HSBC Holdings [HSBA] scored top marks in its Q1 results last Friday (3 May), reporting $14.4bn in adjusted revenue, up 9.2% year-on-year, and a 40% EPS jump to $0.21, in what CFO Ewen Stevenson called a “a very good base to build on” for the rest of 2019.
Shares rose as high as 687p on Friday, before closing the week at 680.5p, up 1.8% from the previous day. During the earnings call, Stevenson said retail banking income had been buoyed by UK and Hong Kong mortgages, while the large-corporate-oriented Global Liquidity and Cash Management segment pushed commercial banking revenues up 11%.HSBC 1-year share price performance, CMC Markets, 07 May 2019
While headline results were “flattered by some favourable items”, Stevenson said, underlying revenue growth “continues to be solid and strongest in the areas we've targeted for growth, particularly Asia”.
The first quarter results vindicated HSBC’s focus on Asia, the region having seen Q4 revenues impacted by US-China trade tension. In the three months to March, Asia revenues rose 7%, while new loans in the region totalled $11bn, up 2% from the same period last year. This was “despite a softer rate and growth environment”, according to the firm.
Dispelling current concerns regarding a slowdown in the cross-border transactions that underpin HSBC’s business, Stevenson said the bank had seen “decent revenue growth” in trade and receivables finance, “on the back of higher margins in Asia and higher balances in the UK”.
Increase in Asia revenues
Meanwhile, the firm is closely observing its UK business ahead of Brexit. “We'll remain vigilant on the UK, where we expect prevailing uncertainty … to continue impacting business and consumer confidence,” said Stevenson. But he told analysts: “In the UK, we do think we are underweight on the asset side, and we do have the ability to grow … On the commercial side, for example, [Brexit] plays to our competitive strength as corporates develop new international relationships.”
Still, it is Asia that offers the biggest opportunities, despite the past few months’ sentiment around China growth. “We are taking share, particularly against Western banks, in Asia,” Stevenson said. “It is a business we've been investing in, and it is a business we're very good at.”
Strong results didn’t just stem from HSBC’s bread-and-butter commercial lending business. The London- and Hong Kong-listed bank has made no secret of its intention to tap into increasingly affluent demographics in Asia, leveraging its base in the Pearl River Delta megalopolis. “Hong Kong is the substantial opportunity on the wealth side both in terms of private banking, affluent banking [and] asset management on the insurance side,” Stevenson said.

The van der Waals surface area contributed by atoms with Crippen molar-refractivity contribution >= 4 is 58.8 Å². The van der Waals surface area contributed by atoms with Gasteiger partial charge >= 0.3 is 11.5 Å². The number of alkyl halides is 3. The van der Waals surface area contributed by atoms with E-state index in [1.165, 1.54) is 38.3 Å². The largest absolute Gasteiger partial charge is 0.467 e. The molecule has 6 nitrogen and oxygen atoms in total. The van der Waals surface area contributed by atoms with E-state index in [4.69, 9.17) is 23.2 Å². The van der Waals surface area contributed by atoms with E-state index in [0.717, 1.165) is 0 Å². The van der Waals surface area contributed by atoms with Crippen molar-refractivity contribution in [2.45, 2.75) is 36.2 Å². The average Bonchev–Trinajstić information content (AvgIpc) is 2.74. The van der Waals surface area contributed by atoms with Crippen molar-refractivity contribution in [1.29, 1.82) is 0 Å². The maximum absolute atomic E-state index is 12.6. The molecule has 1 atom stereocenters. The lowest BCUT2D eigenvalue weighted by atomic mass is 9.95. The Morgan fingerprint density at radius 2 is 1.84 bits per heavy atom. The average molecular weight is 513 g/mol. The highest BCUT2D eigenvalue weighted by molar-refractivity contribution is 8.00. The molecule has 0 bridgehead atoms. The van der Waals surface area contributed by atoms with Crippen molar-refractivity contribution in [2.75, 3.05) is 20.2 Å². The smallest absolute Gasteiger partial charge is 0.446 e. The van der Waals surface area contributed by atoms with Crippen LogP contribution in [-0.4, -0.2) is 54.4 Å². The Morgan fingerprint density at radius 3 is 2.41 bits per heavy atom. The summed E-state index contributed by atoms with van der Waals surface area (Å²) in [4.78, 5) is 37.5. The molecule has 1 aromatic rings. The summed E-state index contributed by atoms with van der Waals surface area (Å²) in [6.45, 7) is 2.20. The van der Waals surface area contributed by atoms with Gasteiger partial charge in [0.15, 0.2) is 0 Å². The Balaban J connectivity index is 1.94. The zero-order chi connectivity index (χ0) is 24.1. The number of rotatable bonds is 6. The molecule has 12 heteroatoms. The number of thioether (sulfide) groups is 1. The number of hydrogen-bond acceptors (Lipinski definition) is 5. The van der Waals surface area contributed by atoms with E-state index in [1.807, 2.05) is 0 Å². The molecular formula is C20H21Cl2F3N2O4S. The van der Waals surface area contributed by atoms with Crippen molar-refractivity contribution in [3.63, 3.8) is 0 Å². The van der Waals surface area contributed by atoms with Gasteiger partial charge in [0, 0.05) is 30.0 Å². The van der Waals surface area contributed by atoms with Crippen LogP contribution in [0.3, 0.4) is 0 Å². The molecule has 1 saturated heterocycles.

And the first quarter did not disappoint on that front. “Q1 [brought] more than the entire net new money of full year '18,” the CFO said. “We think we've been significantly under-punching our weight in the region.
“We think we've been significantly under-punching our weight in the region” - CFO Ewen Stevenson
“A lot of the banks we're competing with cannot bring that mix of ultra-high-net-worth private banking, commercial banking and investment banking together as one complete package with customers. Many of them are either fighting on one leg or two legs, so we do see significant potential in that business.”
Costs and returns
In the company’s full-year earnings, announced in February, HSBC suffered a setback – mostly stemming from a tough Q4 – as “jaws”, or the difference between revenue growth and cost growth, turned negative. This quarter, HSBC was able to make up for that, posting a “very healthy” 6% adjusted jaws.
|PE ratio (TTM)||9.61|
|Operating margin (TTM)||36.01%|
HSBC stock vitals, Yahoo finance, 07 May 2019
“Cost-income jaws are imperfect because while we can control costs, we're obviously not fully in control … of some of the revenue line items,” Stevenson said.
Stevenson said he was “not planning on Q1 being repeatable for the full year”, but added he was “cautiously optimistic for 2019”. And as HSBC’s CET 1 ratio improved 30 basis points to 14.3%, shareholders’ returns look to be relatively well safeguarded, with a decision on any 2019 share buyback to come when interim results are released in August.